Human Rights

UN chief decries Islamic State's ultimatum

Ultimatum for Mosul's Christians to "convert, pay tax, leave or face execution" leads to exodus of community.

Last updated: 21 Jul 2014 17:31
Email Article
Print Article
Share article
Send Feedback
Before the 2003 US invasion, more than one million Christians lived in Iraq. [Safin Hamed/AFP/Getty Images]

Ban Ki-moon, the UN secretary-general, has condemned the persecution of Iraqi Christians by Islamic State (IS) fighters, saying it may constitute a crime against humanity.

The statement on Monday came after hundreds of Christian families fled their homes in the northern city of Mosul as an ultimatum threatening their community's centuries-old presence ended.

The fighters, who have run the city after a military offensive that began six weeks ago, had issued a written declaration to Mosul's Christian community to either convert, pay a tax, leave or face imminent execution.

Mosul's new rulers said there would be "nothing for them but the sword" if Christians did not abide by those conditions by Saturday.

Check out our complete coverage of the crisis in Iraq

The Sunni-led Islamic State group issued the the ultimatum in a letter after Friday prayers.

The Islamic State document, obtained by Al Jazeera, states that the order was issued after Christian leaders failed to attend a meeting called by the group.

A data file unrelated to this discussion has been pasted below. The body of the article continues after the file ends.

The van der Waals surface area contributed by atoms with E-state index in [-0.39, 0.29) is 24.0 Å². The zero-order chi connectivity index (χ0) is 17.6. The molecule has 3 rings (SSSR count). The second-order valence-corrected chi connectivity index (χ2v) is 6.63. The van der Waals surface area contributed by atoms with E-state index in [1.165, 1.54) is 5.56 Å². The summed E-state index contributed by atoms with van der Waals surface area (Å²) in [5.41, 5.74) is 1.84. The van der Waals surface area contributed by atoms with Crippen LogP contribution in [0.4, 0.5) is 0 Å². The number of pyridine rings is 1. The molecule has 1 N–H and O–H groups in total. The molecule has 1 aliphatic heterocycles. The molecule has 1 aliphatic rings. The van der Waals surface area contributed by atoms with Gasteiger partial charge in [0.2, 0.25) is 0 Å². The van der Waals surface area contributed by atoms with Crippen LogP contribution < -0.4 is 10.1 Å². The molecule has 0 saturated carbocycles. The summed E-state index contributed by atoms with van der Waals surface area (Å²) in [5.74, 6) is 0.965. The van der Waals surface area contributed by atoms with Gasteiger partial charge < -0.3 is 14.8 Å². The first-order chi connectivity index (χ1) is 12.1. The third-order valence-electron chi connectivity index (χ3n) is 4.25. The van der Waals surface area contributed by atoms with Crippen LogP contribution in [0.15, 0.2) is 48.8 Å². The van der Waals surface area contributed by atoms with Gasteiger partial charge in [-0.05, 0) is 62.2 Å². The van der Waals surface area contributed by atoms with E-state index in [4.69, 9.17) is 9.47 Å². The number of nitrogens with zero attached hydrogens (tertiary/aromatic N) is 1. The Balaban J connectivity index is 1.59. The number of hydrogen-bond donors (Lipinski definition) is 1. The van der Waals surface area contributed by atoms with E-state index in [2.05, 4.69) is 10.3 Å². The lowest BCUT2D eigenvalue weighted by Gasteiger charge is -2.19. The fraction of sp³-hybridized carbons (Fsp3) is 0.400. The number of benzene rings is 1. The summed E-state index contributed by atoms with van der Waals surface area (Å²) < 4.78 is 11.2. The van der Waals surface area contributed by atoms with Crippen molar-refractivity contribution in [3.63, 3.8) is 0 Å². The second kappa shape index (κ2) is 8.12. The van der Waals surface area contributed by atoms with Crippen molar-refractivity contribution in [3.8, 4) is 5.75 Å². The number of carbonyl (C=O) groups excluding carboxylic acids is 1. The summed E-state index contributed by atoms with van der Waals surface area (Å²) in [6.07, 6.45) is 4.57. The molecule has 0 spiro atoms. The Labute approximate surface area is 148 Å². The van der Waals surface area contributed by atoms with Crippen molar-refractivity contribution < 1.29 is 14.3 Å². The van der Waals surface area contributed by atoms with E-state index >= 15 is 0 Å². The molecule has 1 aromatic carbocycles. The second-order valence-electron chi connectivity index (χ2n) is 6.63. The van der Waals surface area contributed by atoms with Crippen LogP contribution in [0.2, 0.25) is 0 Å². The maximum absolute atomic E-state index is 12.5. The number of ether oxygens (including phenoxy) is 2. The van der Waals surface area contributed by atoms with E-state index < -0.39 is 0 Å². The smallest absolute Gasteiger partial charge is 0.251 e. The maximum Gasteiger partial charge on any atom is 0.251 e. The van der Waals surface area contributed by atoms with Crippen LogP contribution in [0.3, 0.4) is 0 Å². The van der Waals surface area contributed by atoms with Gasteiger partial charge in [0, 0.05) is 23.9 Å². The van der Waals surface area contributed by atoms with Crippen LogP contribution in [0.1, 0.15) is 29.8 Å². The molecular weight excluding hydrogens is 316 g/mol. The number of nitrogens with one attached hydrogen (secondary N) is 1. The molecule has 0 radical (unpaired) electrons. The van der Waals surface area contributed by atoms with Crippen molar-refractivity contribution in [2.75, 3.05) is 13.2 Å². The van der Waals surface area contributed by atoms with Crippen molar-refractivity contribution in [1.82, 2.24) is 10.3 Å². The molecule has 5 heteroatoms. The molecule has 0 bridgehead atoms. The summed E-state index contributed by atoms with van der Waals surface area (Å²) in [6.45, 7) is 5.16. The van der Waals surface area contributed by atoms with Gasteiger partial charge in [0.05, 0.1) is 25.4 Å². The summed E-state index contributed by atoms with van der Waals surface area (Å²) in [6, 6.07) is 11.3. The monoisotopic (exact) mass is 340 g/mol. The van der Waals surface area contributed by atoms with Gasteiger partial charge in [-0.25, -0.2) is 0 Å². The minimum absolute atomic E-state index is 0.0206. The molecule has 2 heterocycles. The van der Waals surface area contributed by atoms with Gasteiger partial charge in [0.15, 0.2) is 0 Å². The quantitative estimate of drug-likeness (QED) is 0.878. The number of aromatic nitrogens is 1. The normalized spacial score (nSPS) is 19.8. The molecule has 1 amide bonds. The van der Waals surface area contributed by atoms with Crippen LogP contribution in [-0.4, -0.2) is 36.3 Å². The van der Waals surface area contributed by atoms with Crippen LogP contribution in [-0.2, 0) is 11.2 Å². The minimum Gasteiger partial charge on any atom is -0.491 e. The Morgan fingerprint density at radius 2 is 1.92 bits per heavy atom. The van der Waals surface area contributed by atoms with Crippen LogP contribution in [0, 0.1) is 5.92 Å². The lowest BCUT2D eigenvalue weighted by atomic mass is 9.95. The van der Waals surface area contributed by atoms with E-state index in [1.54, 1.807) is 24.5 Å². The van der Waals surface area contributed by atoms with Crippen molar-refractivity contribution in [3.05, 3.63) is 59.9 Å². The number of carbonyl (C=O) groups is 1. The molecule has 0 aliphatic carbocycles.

In response, the group says in the letter that Christians must either convert to Islam, pay a tax on non-Muslims known as "jiziya", or give up their posessions and leave the city.

Failure to do so would result in a death penalty, "as a last resort".

While some families initially appeared prepared to pay the Islamic tribute to stay in their homes, messages broadcast by mosques on Friday sparked an exodus.

Ban has stressed that "any systematic attack on the civilian population, or segments of the civilian population, because of their ethnic background, religious beliefs or faith may constitute a crime against humanity", adding that he was "particularly disturbed by reports of threats against Christians in Mosul and other IS-controlled parts of Iraq".

Mosul, Iraq's second largest city, was overrun by the Islamic State and allied rebel groups last month.

Prior to the 2003 US invasion, more than a million Christians lived in Iraq, including more than 600,000 in Baghdad and 60,000 in Mosul, as well as a substantial number in the oil city of Kirkuk and in Basra.

Until their forced exodus over the weekend, Christians had been continuously present in Mosul for approximately 16 centuries.


Al Jazeera and agencies
Email Article
Print Article
Share article
Send Feedback
Topics in this article
Featured on Al Jazeera
An innovative rehabilitation programme offers Danish fighters in Syria an escape route and help without prosecution.
Street tension between radical Muslims and Holland's hard right rises, as Islamic State anxiety grows.
Take an immersive look at the challenges facing the war-torn country as US troops begin their withdrawal.
Ministers and MPs caught on camera sleeping through important speeches have sparked criticism that they are not working.
More than 400 gaming dens operate on native lands, but critics say social ills and inequality stack the deck.
The Palestinian president is expected to address the UN with a new proposal for the creation of a Palestinian state.
Nearly 1,200 aboriginal females have been killed or disappeared over 30 years with little justice served, critics say.
Ethnic violence has wracked China's restive Xinjiang region, leading to a tight government clampdown.
Malay artists revitalise the art of puppeteering by fusing tradition with modern characters such as Darth Vader.